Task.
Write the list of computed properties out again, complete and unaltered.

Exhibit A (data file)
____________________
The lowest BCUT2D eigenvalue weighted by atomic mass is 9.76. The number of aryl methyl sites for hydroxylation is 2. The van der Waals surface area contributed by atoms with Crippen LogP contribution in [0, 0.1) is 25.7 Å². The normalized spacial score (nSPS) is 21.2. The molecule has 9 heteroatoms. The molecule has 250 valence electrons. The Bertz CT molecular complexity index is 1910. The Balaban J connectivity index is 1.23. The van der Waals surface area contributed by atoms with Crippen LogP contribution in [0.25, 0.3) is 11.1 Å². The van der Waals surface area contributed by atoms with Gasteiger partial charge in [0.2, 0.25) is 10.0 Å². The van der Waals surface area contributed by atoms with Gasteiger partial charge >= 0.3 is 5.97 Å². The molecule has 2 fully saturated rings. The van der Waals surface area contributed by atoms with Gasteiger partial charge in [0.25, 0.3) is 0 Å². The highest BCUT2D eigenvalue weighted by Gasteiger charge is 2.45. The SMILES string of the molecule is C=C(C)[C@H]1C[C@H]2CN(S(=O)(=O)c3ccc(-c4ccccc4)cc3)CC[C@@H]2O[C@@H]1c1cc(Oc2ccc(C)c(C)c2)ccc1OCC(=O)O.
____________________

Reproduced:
The lowest BCUT2D eigenvalue weighted by atomic mass is 9.76. The number of aryl methyl sites for hydroxylation is 2. The van der Waals surface area contributed by atoms with Crippen LogP contribution in [0, 0.1) is 25.7 Å². The normalized spacial score (nSPS) is 21.2. The molecule has 9 heteroatoms. The molecule has 250 valence electrons. The Bertz CT molecular complexity index is 1910. The Balaban J connectivity index is 1.23. The van der Waals surface area contributed by atoms with Crippen LogP contribution in [0.25, 0.3) is 11.1 Å². The van der Waals surface area contributed by atoms with Gasteiger partial charge in [0.2, 0.25) is 10.0 Å². The van der Waals surface area contributed by atoms with Gasteiger partial charge >= 0.3 is 5.97 Å². The molecule has 2 fully saturated rings. The van der Waals surface area contributed by atoms with Gasteiger partial charge in [0.25, 0.3) is 0 Å². The highest BCUT2D eigenvalue weighted by Gasteiger charge is 2.45. The SMILES string of the molecule is C=C(C)[C@H]1C[C@H]2CN(S(=O)(=O)c3ccc(-c4ccccc4)cc3)CC[C@@H]2O[C@@H]1c1cc(Oc2ccc(C)c(C)c2)ccc1OCC(=O)O.